The health of the soil depends upon a delicate balance of micronutrients, macronutrients and microbes. Adding chemical fertilisers such as NPK(nitrogen, phosphorus, potassium) to increase growth and yield does not come without side effects both for the environment and for us. This overuse of nitrogen depletes soil nutrients and contaminates our drinking water. Excess nitrogen coming through our water can lead to respiratory issues and cancers. Coming through the air it can increase one’s allergic response to pollen. A study from the University of Wisconsin, showed that artificial fertilisers used in combination with pesticides altered the immune, endocrine and the nervous systems in mice. Authors Colborn et al in their book Our Stolen Future: Are We Threatening Our Fertility, Intelligence and Survival outline the effects of the breakdown of pesticides on the soil. Organophosphates such as Diazinon become even more toxic as they break down, leading to reproductive problems. There are 7,200 registered biocides in the EU. Pesticides are toxic to all living organisms and aren’t we all living organisms? A July 2007 study conducted by researchers at the Public Health Institute, the California Department of Health Services, and the UC Berkeley School of Public Health found a six fold increase in risk factor for autism spectrum disorders (ASD) for children of women who were exposed to organochlorine pesticides.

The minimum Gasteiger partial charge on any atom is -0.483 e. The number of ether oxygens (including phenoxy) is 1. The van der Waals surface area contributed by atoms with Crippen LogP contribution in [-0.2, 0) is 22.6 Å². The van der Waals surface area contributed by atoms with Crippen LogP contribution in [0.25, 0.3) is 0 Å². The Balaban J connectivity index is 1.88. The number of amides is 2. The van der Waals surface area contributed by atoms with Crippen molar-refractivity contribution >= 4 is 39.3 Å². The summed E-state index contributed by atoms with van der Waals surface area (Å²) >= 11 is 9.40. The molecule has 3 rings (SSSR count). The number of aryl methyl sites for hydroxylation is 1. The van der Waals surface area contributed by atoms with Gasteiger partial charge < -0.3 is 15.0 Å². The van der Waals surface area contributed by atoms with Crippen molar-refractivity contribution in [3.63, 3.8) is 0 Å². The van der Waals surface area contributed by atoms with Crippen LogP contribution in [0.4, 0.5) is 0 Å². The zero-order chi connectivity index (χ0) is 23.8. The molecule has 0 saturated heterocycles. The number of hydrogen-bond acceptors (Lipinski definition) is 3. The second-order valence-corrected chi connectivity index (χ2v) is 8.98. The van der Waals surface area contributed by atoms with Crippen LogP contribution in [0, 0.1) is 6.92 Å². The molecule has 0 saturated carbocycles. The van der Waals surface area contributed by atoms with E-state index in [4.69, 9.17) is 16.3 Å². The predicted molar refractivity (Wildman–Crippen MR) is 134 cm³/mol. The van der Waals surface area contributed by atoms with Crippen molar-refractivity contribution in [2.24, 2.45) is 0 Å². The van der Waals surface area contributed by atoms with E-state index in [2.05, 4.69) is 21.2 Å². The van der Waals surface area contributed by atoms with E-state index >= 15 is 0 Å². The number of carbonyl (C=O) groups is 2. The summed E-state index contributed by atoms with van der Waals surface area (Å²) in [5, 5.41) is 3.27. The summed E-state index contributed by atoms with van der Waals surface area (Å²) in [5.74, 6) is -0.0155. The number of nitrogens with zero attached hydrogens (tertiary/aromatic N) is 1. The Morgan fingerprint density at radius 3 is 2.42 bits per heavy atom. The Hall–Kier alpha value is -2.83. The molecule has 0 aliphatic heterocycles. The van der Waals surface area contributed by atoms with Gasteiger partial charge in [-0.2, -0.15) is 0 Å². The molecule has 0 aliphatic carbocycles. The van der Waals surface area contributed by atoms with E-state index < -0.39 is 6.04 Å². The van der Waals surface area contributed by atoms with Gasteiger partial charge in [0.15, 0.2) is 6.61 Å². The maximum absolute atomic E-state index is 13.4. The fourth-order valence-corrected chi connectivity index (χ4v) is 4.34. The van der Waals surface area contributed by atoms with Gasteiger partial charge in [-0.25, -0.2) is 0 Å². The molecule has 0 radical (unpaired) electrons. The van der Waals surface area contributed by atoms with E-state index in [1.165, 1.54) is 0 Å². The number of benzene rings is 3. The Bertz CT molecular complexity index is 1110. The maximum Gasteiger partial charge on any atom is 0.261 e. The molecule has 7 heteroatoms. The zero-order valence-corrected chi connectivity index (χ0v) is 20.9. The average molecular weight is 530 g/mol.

Pesticides affect our endocrine system, hormonal regulation and embryo development. Pregnant women are particularly at risk as they have to detox pesticides at a time when their organs are already being overtaxed with their growing foetus.
In May 2010, scientists from the University of Montreal and Harvard University released a study that found exposure to pesticide residues on vegetables and fruit may double a child’s risk of attention deficit hyperactivity disorder (ADHD), a condition that can cause inattention, hyperactivity, and impulsivity in children.
Studies by the National Cancer Institute found that American farmers, had startling incidences of leukaemia, Hodgkin’s disease, non-Hodgkin’s lymphoma, and many other forms of cancer.
What is the solution?